Gov. Kevin Stitt said "We don't need another stimulus package" when asked whether he has requested help from Oklahoma's federal delegation.
Stitt was asked whether Oklahomans need anything from Congress specifically, and he responded during a news conference Thursday: "I don't think we need another stimulus package, no. ... We've told the White House that.
"We want to make sure this $1.2 billion actually gets on target, and we have not even gotten the $1.2 billion we've been allocated so far in Oklahoma. We haven't got it out, and so our message back to the White House was 'Before we go back to the well and do another $2 trillion bailout, let's get these moneys out the door first.'"
The state was to receive about $1.5 billion in relief funding with about $1.2 billion available as some $300 million was earmarked to cities and counties with populations of more than 500,000.
In the latest news from the federal government, the White House has offered $150 billion in new appropriations to help state and local governments alleviate revenue losses from the damage the coronavirus has wrought on the economy.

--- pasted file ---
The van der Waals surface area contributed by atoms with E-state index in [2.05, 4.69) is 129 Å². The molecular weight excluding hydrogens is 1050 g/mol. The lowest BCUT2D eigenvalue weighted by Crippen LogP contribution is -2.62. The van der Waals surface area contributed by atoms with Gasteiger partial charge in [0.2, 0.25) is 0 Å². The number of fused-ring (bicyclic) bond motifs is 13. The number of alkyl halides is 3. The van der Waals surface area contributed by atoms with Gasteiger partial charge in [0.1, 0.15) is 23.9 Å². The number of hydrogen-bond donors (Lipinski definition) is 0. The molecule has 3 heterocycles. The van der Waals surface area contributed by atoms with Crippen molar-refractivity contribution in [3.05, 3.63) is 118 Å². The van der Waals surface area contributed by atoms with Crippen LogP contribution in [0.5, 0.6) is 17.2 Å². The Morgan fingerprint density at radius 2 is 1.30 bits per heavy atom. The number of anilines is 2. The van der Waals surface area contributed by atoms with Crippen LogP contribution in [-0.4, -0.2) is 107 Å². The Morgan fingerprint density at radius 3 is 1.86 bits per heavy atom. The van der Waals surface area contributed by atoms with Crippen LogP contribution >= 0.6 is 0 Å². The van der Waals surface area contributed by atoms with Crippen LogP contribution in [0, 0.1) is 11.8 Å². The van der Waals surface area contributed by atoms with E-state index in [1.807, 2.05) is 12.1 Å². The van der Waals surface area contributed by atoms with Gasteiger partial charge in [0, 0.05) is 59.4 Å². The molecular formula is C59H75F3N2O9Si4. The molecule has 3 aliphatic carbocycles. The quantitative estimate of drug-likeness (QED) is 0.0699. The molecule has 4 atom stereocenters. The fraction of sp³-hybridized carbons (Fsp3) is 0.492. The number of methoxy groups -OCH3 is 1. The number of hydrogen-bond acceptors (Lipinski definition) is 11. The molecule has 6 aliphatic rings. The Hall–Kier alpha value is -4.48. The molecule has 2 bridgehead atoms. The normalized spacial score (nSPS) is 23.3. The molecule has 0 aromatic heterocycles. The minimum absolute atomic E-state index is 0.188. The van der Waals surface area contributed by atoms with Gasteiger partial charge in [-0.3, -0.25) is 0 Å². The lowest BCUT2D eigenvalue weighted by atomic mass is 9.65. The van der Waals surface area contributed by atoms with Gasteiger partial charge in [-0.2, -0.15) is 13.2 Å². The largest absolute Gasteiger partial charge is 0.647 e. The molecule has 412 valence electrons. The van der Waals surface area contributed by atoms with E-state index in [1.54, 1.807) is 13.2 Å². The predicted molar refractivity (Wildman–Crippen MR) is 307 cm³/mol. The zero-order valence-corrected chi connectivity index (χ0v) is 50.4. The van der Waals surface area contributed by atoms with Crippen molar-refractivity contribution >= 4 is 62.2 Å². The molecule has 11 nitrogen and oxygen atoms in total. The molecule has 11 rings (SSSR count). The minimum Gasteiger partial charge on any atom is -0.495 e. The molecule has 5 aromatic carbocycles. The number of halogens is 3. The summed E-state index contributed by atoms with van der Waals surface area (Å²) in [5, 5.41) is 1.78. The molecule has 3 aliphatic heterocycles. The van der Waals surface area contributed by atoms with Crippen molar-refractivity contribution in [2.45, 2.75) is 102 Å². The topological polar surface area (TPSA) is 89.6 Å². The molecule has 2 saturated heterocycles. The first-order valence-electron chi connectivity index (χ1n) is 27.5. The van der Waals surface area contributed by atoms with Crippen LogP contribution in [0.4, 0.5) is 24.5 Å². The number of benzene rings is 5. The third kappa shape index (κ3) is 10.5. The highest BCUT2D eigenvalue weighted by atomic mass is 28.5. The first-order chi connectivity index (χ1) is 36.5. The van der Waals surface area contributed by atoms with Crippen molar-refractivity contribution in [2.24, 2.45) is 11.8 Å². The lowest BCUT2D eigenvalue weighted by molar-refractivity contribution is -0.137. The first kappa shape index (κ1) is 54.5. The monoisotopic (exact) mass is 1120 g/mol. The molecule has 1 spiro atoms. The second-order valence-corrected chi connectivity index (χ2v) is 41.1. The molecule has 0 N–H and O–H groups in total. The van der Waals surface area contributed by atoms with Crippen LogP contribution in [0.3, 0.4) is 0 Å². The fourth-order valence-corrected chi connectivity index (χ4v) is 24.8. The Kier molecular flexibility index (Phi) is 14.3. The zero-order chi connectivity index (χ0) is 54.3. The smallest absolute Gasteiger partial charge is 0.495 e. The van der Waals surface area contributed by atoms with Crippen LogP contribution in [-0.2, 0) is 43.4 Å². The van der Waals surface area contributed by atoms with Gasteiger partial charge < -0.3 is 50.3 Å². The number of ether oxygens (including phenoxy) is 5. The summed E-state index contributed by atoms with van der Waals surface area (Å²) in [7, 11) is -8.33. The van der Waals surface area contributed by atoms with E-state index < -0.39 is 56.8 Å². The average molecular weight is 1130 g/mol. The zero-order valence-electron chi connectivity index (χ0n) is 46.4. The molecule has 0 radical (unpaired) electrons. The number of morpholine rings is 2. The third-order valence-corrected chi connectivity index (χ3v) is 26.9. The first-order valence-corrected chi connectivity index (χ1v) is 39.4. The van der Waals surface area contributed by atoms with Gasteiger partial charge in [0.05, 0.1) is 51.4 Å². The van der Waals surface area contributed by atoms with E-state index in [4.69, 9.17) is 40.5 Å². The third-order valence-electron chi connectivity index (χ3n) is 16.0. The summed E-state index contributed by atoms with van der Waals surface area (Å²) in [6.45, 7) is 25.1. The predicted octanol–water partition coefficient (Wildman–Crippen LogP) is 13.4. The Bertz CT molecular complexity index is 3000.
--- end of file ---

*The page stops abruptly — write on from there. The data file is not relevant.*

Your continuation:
That matches the amount appropriated during negotiations on the $2 trillion coronavirus bill that passed in March.
Much of that original money is reportedly left over, and the debate has continued over how to use it.
"If we can’t reach an agreement on these big issues, then I don’t see us coming to an overall deal," Treasury Secretary Steven Mnuchin said this week. “And then we’ll have to look at the president taking actions under his executive authority."
Both Democrats and Republicans seem to agree on another $1,200 direct payment to most Americans, making the idea all but certain to be included in the final agreement, at a cost in the $300 billion range.
A vote isn't likely to come until late next week or even after. Progress has been scant in the talks despite more than a week of negotiation.
At stake is a massive rescue measure blending benefits for the jobless, more than $100 billion to help reopen schools, another round of direct payments and hundreds of billions of dollars for state and local governments.
Q&A: Filing unemployment claims amid virus-related job losses
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